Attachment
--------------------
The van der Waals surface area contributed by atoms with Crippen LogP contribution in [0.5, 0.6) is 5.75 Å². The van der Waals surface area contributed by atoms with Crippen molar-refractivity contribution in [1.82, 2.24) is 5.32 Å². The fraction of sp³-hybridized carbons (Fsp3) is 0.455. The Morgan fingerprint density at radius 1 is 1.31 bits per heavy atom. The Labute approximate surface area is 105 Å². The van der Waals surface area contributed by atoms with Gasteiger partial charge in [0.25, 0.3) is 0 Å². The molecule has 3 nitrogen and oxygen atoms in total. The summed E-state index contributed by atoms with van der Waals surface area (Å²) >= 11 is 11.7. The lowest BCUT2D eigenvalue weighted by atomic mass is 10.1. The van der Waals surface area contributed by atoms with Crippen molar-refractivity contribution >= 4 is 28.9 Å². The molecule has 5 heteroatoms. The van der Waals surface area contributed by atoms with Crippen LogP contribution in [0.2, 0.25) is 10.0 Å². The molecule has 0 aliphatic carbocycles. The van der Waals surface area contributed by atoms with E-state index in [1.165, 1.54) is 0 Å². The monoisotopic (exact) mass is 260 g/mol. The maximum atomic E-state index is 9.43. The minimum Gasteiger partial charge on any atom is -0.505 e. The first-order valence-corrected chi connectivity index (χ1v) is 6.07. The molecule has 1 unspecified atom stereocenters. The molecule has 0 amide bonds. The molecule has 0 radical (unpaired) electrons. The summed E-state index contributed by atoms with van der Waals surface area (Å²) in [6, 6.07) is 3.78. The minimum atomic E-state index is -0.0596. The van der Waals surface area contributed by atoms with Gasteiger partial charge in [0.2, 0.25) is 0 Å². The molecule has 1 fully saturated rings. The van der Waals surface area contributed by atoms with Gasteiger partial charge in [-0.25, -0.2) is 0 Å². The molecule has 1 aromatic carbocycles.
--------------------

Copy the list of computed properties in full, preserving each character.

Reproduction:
The van der Waals surface area contributed by atoms with Crippen LogP contribution in [0.5, 0.6) is 5.75 Å². The van der Waals surface area contributed by atoms with Crippen molar-refractivity contribution in [1.82, 2.24) is 5.32 Å². The fraction of sp³-hybridized carbons (Fsp3) is 0.455. The Morgan fingerprint density at radius 1 is 1.31 bits per heavy atom. The Labute approximate surface area is 105 Å². The van der Waals surface area contributed by atoms with Gasteiger partial charge in [0.25, 0.3) is 0 Å². The molecule has 3 nitrogen and oxygen atoms in total. The summed E-state index contributed by atoms with van der Waals surface area (Å²) >= 11 is 11.7. The lowest BCUT2D eigenvalue weighted by atomic mass is 10.1. The van der Waals surface area contributed by atoms with Crippen molar-refractivity contribution >= 4 is 28.9 Å². The molecule has 5 heteroatoms. The van der Waals surface area contributed by atoms with Crippen LogP contribution in [0.2, 0.25) is 10.0 Å². The molecule has 0 aliphatic carbocycles. The van der Waals surface area contributed by atoms with E-state index in [1.165, 1.54) is 0 Å². The monoisotopic (exact) mass is 260 g/mol. The maximum atomic E-state index is 9.43. The minimum Gasteiger partial charge on any atom is -0.505 e. The first-order valence-corrected chi connectivity index (χ1v) is 6.07. The molecule has 1 unspecified atom stereocenters. The molecule has 0 amide bonds. The molecule has 0 radical (unpaired) electrons. The summed E-state index contributed by atoms with van der Waals surface area (Å²) in [6, 6.07) is 3.78. The minimum atomic E-state index is -0.0596. The van der Waals surface area contributed by atoms with Gasteiger partial charge in [0.2, 0.25) is 0 Å². The molecule has 1 fully saturated rings. The van der Waals surface area contributed by atoms with Gasteiger partial charge in [-0.25, -0.2) is 0 Å². The molecule has 1 aromatic carbocycles.